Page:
Stay Granted in D.C. Gun Ban Case

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    NEWSLETTERS

    It's once again illegal to carry a handgun outside a home in the District, after the city's longstanding ban has gone back and forth, and back again, all in a matter of a few days.

    A federal judge granted the District of Columbia's request to stay his decision on overturning the city's ban on carrying handguns.

    Saturday, U.S. District Judge Frederick J. Scullin Jr. ruled the city's ban on carrying handguns outside the home was unconstitutional. Two days later, the District filed a motion asking the court to delay implementation of its ruling so the city can either appeal or create new licensing laws. The stay delays implementation of Scullin's ruling for 90 days.

    D.C. police cautioned officers that some gun owners may not have heard about Tuesday' ruling.

    In a 19-page ruling made public Saturday, Scullin concluded that the Second Amendment gives people the right to carry a gun outside the home for self-defense.

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    The District of Columbia has filed a court motion to keep its gun ban, until an appeal can be filed or new licensing can begin. News4's Mark Segraves reports.

    The lawsuit challenging the city's ban on carrying handguns outside the home was filed in 2009 by three District of Columbia residents, a New Hampshire resident and the Washington state-based Second Amendment Foundation. It came shortly after the city rewrote its gun laws following a landmark U.S. Supreme Court decision that struck down the city's 32-year-old ban on handguns in 2008.

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    [DC] Reaction To DC Gun Ban Ruling
    A federal judge ruled Saturday that DC's ban on carrying guns outside the home is unconstitutional. Derrick Ward has reaction.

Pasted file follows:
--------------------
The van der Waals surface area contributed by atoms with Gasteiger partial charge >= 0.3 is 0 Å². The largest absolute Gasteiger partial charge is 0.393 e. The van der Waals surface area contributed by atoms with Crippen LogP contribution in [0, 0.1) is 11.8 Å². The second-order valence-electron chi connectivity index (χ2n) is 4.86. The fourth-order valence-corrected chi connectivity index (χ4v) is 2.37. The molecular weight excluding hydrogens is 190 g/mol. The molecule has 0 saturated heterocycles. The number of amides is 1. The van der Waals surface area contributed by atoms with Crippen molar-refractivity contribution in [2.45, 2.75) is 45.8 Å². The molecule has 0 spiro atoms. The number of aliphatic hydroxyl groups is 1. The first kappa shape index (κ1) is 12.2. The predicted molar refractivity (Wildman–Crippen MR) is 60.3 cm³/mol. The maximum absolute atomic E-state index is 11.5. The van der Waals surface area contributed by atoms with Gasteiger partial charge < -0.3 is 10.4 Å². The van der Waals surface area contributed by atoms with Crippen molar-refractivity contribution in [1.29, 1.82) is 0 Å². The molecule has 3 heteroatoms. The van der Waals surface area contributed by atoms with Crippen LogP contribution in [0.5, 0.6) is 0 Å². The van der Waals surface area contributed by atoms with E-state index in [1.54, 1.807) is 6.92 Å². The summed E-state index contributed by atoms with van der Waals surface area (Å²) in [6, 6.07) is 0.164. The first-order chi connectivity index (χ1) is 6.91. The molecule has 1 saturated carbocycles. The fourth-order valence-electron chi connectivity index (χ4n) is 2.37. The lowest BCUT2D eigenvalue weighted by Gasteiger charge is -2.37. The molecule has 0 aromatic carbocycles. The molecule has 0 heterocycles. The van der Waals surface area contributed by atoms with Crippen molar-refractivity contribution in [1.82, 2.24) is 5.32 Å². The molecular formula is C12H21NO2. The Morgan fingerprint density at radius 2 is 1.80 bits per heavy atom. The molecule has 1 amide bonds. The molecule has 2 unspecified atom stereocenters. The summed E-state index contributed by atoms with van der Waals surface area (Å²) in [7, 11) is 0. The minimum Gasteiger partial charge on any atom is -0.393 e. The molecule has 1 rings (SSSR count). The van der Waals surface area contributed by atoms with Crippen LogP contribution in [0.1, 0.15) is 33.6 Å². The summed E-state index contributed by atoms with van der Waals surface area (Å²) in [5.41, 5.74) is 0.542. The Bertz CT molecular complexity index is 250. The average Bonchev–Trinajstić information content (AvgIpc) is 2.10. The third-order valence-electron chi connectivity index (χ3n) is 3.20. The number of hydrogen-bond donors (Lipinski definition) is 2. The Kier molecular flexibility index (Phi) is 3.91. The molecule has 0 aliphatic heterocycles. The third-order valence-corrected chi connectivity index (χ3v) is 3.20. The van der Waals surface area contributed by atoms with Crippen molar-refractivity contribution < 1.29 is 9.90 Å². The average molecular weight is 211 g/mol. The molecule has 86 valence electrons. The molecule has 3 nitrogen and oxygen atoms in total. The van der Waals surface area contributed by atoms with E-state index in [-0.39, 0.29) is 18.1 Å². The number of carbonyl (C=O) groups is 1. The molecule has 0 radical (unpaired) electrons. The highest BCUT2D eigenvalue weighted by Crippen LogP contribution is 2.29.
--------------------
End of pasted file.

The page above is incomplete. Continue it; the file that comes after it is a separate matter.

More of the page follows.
New rules allowed residents to keep guns in their homes but required that they be registered. Gun owners now have to take a safety class, be photographed and fingerprinted, and re-register their weapons every three years. Those requirements have also been challenged in court but were upheld by a federal judge in May. 

    "I don't think there's any other sensitive place in the nation than the District of Columbia and that has to be taken into consideration," D.C. Mayor Vincent Gray said.

    In finding the city's ban on carrying handguns outside the home unconstitutional, Scullin cited two U.S. Supreme Court cases, including the 2008 case that struck down the city's handgun ban and a 2010 case involving Chicago's handgun ban.

    Scullin, who was appointed by President George H.W. Bush and is a former Army colonel, wrote that following those decisions, "there is no longer any basis on which this court can conclude that the District of Columbia's total ban on the public carrying of ready-to-use handguns outside the home is constitutional under any level of scrutiny."

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    Despite a judge's ruling, questions remain about what DC will do to craft a new gun law. News4's Derrick Ward reports.

    Alan Gura, the lawyer who represents the group challenging the ban, said Sunday he was "very pleased with the decision."

    Mike Stollenwerk, co-founder of OpenCarry.org, told News4's Mark Segraves, "We are looking forward to [testifying] before the DC city council as they move forward to craft a [constitutionally] permissible scheme of gun regulation. We think that this scheme should look like most states, providing for a 'shall issue' form of concealed handgun permit, and no permit required to open carry properly holstered handguns."

    But D.C. Councilmember David Cantania (At-Large) said he's "deeply troubled" by the ruling.

    "Having more guns on our streets does not make us safer and a rushed roll back of our laws will only result in confusion and create additional challenges for law enforcement in the District," Cantania said in a statement issued Monday.

    D.C. Council member Tommy Wells, who also serves as the chair for the commitee on the Judiciary and Public Safety, called the ruling "a terrible decision."

    "We will have to review and work with the attorney general to determine what steps need to be taken next and to see if we should appeal the decision," Wells told News4.

    Ted Gest, a spokesman for the Office of the Attorney General for the District of Columbia, which defended the city's ban, said the city is studying the opinion and its options.

    Those include appealing the judge's ruling but also asking the judge to stop his ruling from going into effect during any appeal.